A bit of background
The company I work for has been creating database applications since around 1980 and, until relatively recently, most of these systems have been stand-alone "silo" systems.
However, in the last few years, we've seen more of a shift towards gathering "intelligence" across all systems within our customers requirements. For example, a system that might collect data about people's dental records may need to talk to a system that collects data about people's optician records, share information about the same person and provide search capabilities across both systems (makes sense, although the example I've used is fictional).
In the fictional example above, the dental and optician systems may or may not both be written by the company I work for (in other words we are looking at both internally-developed interfaces and interfaces to systems from third-party providers).
What we've done so far
We have a basic web-services API (.asmx) for one of our products, but I'm concerned about the change management, in terms of keeping it up-to-date as we add new features to the main product (in terms of providing the new features through the API without breaking compatibility with older interfaces).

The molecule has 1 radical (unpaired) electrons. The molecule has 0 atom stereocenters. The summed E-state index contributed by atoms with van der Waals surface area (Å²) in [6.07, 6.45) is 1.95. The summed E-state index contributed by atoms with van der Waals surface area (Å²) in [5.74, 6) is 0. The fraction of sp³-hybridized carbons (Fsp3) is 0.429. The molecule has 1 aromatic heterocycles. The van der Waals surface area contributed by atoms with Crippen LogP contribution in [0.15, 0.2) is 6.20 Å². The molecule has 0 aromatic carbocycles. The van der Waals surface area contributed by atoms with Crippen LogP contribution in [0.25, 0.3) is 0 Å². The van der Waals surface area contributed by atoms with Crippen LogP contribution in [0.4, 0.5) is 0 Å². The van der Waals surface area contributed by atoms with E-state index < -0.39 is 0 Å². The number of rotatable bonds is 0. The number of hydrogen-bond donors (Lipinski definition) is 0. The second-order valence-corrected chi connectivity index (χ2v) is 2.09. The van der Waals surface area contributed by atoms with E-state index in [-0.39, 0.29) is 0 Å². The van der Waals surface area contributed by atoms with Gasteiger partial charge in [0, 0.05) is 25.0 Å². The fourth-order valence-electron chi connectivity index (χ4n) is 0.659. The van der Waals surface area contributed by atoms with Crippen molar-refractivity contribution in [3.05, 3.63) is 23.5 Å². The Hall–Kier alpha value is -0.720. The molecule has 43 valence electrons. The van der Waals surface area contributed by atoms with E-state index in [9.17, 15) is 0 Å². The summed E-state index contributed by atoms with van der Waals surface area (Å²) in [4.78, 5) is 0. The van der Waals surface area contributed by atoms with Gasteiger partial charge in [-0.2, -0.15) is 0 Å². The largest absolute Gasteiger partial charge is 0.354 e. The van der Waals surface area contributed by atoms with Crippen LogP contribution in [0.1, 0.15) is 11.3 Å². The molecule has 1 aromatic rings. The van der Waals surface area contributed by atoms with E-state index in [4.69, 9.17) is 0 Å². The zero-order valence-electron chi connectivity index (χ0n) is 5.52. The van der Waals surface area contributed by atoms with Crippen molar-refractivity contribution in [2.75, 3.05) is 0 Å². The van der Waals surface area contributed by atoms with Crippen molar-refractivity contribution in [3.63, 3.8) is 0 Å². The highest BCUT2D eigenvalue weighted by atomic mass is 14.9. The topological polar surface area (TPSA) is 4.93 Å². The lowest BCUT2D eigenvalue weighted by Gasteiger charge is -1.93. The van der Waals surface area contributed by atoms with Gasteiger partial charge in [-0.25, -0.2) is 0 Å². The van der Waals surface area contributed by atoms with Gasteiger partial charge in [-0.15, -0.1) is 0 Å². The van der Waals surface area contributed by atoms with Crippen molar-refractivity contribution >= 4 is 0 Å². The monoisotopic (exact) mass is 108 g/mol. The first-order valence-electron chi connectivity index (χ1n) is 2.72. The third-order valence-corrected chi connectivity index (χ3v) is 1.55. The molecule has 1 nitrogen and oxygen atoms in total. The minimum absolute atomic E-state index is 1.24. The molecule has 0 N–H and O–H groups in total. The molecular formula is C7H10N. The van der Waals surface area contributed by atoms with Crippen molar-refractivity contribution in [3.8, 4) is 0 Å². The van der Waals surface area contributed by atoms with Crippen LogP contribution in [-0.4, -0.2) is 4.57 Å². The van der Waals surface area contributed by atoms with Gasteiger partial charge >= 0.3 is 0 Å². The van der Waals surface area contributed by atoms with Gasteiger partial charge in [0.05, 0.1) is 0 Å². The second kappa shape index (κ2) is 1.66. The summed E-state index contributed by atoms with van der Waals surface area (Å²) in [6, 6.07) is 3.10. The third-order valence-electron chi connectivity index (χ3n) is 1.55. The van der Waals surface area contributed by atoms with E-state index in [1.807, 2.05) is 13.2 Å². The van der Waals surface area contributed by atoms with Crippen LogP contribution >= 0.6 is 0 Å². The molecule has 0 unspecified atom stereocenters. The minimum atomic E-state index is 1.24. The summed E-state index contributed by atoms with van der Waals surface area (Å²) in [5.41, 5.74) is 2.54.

We have also produced one WCF service. The rigid contracts put my mind slightly more at ease than working with the ASMX service, but I think a lack of experience within the company is holding us back, so I'm looking for some guidance on best practice that I can read up on to help move us along (or at least point us in the right direction).
Is there a particular methodology or programming practice for designing systems to maximise their ability to interface to other systems?
Are there any good online (or offline) resources for these programming practices (assuming they exist)?
Any other advice you can provide based on the information above would be appreciated, but not essential.
We primarily develop in Microsoft .NET (mainly ASP.NET, with some windows forms applications as well) with a SQL Server/Oracle database back-end, although I expect the programming practices might be language independent. (I've used the .NET tag as an afterthought, but I might take it out later..!)
Thanks for your time.